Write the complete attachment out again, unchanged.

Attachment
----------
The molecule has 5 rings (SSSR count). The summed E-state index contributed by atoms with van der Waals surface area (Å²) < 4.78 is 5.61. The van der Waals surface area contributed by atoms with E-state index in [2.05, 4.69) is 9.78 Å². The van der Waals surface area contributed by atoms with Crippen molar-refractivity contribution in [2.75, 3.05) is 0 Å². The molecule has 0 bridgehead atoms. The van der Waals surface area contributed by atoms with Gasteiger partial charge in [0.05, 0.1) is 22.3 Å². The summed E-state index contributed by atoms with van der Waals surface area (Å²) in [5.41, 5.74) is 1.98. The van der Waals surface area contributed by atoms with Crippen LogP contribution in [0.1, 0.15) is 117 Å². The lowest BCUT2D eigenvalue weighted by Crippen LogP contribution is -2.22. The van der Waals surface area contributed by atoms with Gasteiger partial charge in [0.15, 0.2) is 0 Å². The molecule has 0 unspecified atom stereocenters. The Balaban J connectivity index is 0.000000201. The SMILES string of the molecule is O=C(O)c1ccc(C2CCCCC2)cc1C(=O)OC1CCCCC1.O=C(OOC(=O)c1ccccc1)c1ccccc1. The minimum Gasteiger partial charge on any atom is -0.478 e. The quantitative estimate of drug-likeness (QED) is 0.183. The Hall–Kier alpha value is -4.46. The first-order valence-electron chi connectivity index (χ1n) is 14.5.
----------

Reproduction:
The molecule has 5 rings (SSSR count). The summed E-state index contributed by atoms with van der Waals surface area (Å²) < 4.78 is 5.61. The van der Waals surface area contributed by atoms with E-state index in [2.05, 4.69) is 9.78 Å². The van der Waals surface area contributed by atoms with Crippen molar-refractivity contribution in [2.75, 3.05) is 0 Å². The molecule has 0 bridgehead atoms. The van der Waals surface area contributed by atoms with Gasteiger partial charge in [0.05, 0.1) is 22.3 Å². The summed E-state index contributed by atoms with van der Waals surface area (Å²) in [5.41, 5.74) is 1.98. The van der Waals surface area contributed by atoms with Crippen LogP contribution in [0.1, 0.15) is 117 Å². The lowest BCUT2D eigenvalue weighted by Crippen LogP contribution is -2.22. The van der Waals surface area contributed by atoms with Gasteiger partial charge in [0.15, 0.2) is 0 Å². The molecule has 0 unspecified atom stereocenters. The Balaban J connectivity index is 0.000000201. The SMILES string of the molecule is O=C(O)c1ccc(C2CCCCC2)cc1C(=O)OC1CCCCC1.O=C(OOC(=O)c1ccccc1)c1ccccc1. The minimum Gasteiger partial charge on any atom is -0.478 e. The quantitative estimate of drug-likeness (QED) is 0.183. The Hall–Kier alpha value is -4.46. The first-order valence-electron chi connectivity index (χ1n) is 14.5.